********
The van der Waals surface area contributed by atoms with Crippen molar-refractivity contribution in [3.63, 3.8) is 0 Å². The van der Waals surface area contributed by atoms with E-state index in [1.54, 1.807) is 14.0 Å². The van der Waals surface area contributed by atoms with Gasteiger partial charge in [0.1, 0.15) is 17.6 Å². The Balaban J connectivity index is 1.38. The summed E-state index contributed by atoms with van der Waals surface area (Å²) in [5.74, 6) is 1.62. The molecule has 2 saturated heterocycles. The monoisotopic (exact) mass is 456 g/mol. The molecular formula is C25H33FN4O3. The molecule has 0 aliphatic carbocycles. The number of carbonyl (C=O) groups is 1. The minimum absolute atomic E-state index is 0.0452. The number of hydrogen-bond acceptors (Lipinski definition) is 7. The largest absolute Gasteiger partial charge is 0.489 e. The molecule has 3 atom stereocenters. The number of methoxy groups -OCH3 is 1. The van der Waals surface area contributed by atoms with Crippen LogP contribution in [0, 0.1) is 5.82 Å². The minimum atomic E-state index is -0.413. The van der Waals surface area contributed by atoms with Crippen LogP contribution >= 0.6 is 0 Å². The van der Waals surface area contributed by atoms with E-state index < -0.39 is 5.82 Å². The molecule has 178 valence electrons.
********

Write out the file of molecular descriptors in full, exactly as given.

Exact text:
The van der Waals surface area contributed by atoms with Crippen molar-refractivity contribution in [3.63, 3.8) is 0 Å². The van der Waals surface area contributed by atoms with E-state index in [1.54, 1.807) is 14.0 Å². The van der Waals surface area contributed by atoms with Gasteiger partial charge in [0.1, 0.15) is 17.6 Å². The Balaban J connectivity index is 1.38. The summed E-state index contributed by atoms with van der Waals surface area (Å²) in [5.74, 6) is 1.62. The molecule has 2 saturated heterocycles. The monoisotopic (exact) mass is 456 g/mol. The molecular formula is C25H33FN4O3. The molecule has 0 aliphatic carbocycles. The number of carbonyl (C=O) groups is 1. The minimum absolute atomic E-state index is 0.0452. The number of hydrogen-bond acceptors (Lipinski definition) is 7. The largest absolute Gasteiger partial charge is 0.489 e. The molecule has 3 atom stereocenters. The number of methoxy groups -OCH3 is 1. The van der Waals surface area contributed by atoms with Crippen LogP contribution in [0, 0.1) is 5.82 Å². The minimum atomic E-state index is -0.413. The van der Waals surface area contributed by atoms with Crippen LogP contribution >= 0.6 is 0 Å². The van der Waals surface area contributed by atoms with E-state index < -0.39 is 5.82 Å². The molecule has 178 valence electrons.